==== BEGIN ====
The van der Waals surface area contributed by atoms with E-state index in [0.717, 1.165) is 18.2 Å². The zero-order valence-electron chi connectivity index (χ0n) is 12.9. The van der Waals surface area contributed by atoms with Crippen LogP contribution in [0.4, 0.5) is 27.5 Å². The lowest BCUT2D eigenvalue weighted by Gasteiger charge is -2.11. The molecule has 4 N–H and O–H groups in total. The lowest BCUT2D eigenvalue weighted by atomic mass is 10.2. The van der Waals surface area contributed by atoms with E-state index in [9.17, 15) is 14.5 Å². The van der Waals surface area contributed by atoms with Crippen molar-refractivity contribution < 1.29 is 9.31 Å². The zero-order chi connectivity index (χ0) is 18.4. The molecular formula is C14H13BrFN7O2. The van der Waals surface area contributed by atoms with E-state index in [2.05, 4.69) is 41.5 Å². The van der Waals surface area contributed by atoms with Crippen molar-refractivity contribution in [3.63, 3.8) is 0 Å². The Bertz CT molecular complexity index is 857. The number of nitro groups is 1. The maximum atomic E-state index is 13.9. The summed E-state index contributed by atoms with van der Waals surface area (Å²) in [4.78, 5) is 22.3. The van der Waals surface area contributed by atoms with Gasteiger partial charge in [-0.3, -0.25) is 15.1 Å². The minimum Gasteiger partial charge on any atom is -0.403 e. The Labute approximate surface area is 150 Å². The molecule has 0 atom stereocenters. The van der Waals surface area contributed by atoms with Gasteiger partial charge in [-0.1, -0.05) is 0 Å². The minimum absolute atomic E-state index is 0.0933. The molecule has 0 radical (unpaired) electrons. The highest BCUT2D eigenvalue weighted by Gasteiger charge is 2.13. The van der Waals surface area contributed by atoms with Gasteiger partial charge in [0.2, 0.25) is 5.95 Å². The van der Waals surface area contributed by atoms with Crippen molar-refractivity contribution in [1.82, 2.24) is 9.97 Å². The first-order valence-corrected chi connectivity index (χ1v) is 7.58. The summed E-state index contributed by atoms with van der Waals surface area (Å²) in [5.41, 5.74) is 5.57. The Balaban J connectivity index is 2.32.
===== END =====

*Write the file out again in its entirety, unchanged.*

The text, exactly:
The van der Waals surface area contributed by atoms with E-state index in [0.717, 1.165) is 18.2 Å². The zero-order valence-electron chi connectivity index (χ0n) is 12.9. The van der Waals surface area contributed by atoms with Crippen LogP contribution in [0.4, 0.5) is 27.5 Å². The lowest BCUT2D eigenvalue weighted by Gasteiger charge is -2.11. The molecule has 4 N–H and O–H groups in total. The lowest BCUT2D eigenvalue weighted by atomic mass is 10.2. The van der Waals surface area contributed by atoms with E-state index in [9.17, 15) is 14.5 Å². The van der Waals surface area contributed by atoms with Crippen molar-refractivity contribution < 1.29 is 9.31 Å². The zero-order chi connectivity index (χ0) is 18.4. The molecular formula is C14H13BrFN7O2. The van der Waals surface area contributed by atoms with E-state index in [2.05, 4.69) is 41.5 Å². The van der Waals surface area contributed by atoms with Crippen molar-refractivity contribution in [3.63, 3.8) is 0 Å². The Bertz CT molecular complexity index is 857. The number of nitro groups is 1. The maximum atomic E-state index is 13.9. The summed E-state index contributed by atoms with van der Waals surface area (Å²) in [4.78, 5) is 22.3. The van der Waals surface area contributed by atoms with Gasteiger partial charge in [-0.3, -0.25) is 15.1 Å². The minimum Gasteiger partial charge on any atom is -0.403 e. The Labute approximate surface area is 150 Å². The molecule has 0 atom stereocenters. The van der Waals surface area contributed by atoms with Gasteiger partial charge in [-0.1, -0.05) is 0 Å². The minimum absolute atomic E-state index is 0.0933. The molecule has 0 radical (unpaired) electrons. The highest BCUT2D eigenvalue weighted by Gasteiger charge is 2.13. The van der Waals surface area contributed by atoms with Gasteiger partial charge in [0.2, 0.25) is 5.95 Å². The van der Waals surface area contributed by atoms with Crippen molar-refractivity contribution in [1.82, 2.24) is 9.97 Å². The first-order valence-corrected chi connectivity index (χ1v) is 7.58. The summed E-state index contributed by atoms with van der Waals surface area (Å²) in [5.41, 5.74) is 5.57. The Balaban J connectivity index is 2.32.